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India’s National Digital Library Is World’s Largest With 78 Million Content; Know How It’s Different From Search Engines

Bhubaneswar/Kolkata: With 78 million strong content references, the National Digital Library of India—spearheaded by IIT Kharagpur— has become the world’s largest and extensive online library, a comparative study conducted by library science experts and reviewed by the Ministry of Education, Government of India said.

Ranking second in terms of content, Europeana—a portal developed by the European Union containing digitized cultural heritage collections from over 3,000 institutions—has 53 million content. The Digital Public Library of America has 45 million content, while the National Library of New Zealand has 32 million digital content.

Conceived in 2015, the NDL of India aims to provide educational information to students across the country with as much as open and free content. Working as a federated library, the NDL has partnered with source content providers like different institutes, government departments, publishers, among others. “We take the metadata of the content. For instance, if you have content, there is a description record for that. The information is extracted from the repository of the source and collated centrally,” said Partha Pratim Das, professor at the Department of Computer Science & Engineering.

But, how is this library different from a search engine. As professor Das puts it, the search for content is more specific and efficient at this digital platform. “In Google, based on the keywords, you get the search results. Here, you can search with keywords or you can simply utter the subject. For instance, if you say you want physics books for Class VIII, only those books appropriate for the standard will be shown to the user,” he explained. The link provided with the content redirects the user to the source provider, from where the students can download the content.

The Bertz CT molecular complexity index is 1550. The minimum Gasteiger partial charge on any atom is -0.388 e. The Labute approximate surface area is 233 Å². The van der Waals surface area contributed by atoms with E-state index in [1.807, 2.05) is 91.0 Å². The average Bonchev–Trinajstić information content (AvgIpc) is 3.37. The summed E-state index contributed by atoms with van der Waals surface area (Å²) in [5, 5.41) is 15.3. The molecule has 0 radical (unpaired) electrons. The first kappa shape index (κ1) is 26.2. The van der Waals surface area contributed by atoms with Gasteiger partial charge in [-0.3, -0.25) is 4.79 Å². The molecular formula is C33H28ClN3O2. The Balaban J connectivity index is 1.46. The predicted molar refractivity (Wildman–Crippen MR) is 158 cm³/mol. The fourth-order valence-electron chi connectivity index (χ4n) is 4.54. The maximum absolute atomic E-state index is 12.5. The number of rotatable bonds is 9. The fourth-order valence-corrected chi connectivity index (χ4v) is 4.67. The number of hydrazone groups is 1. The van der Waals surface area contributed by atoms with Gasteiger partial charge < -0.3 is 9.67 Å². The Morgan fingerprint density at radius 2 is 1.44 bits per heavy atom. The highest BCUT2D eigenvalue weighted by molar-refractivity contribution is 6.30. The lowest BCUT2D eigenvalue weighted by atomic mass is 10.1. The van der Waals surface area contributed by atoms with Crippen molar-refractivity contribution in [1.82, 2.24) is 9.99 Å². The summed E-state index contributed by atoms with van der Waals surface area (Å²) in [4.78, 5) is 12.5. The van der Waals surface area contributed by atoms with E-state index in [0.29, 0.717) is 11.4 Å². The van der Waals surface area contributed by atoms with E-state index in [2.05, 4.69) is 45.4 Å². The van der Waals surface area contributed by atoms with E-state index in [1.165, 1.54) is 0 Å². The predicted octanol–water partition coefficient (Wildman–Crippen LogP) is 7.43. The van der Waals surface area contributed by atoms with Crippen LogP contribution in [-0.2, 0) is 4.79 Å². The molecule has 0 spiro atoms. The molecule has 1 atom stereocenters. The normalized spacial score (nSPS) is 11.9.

Interestingly, out of 78 million content, 56 million are open and free. The library was entirely developed by IIT Kharagpur with the help of staff and students, without the use of any commercial software. “We regularly collect content and add to this,” he added. During the pandemic, the digital library turned out to be a great help to students as it offered a database of old question papers, reference books and other informative materials to aid their exam preparations. “We introduced a separate collection for the CBSE examination. There are collections for school-level exams, colleges (graduation courses), research topics, etc,” shared Das.

Application for patent

IIT Kharagpur has also applied for a patent on a part of the library. “No digital library in the world does the kind of automation we provide. This makes it very efficient. Every month, we are adding references to more than 1 million content. In a day, we are adding 50,000 content by collating and processing the metadata. It can’t be done manually. In a digital library, on an average, a staff can manually store about 15 to 20 content references a day. So, adding 50,000 content references a day would require humongous manpower. But, we have solved the problem using a lot of automation. Thus, we have applied for an Indian patent, which is due to be listed,” said Das, who is the joint principal investigator of the project along with Partha Pratim Chakraborti.

World’s first information centre on disabilities

The researchers at IIT Kharagpur have also integrated a first-of-its-kind National Disability Knowledge Portal with the digital library, titled ‘DivyaGyan’. It integrates resources on employment, training and vocational caregivers, institutions, assistive technology, apps and achievers, among others.

 

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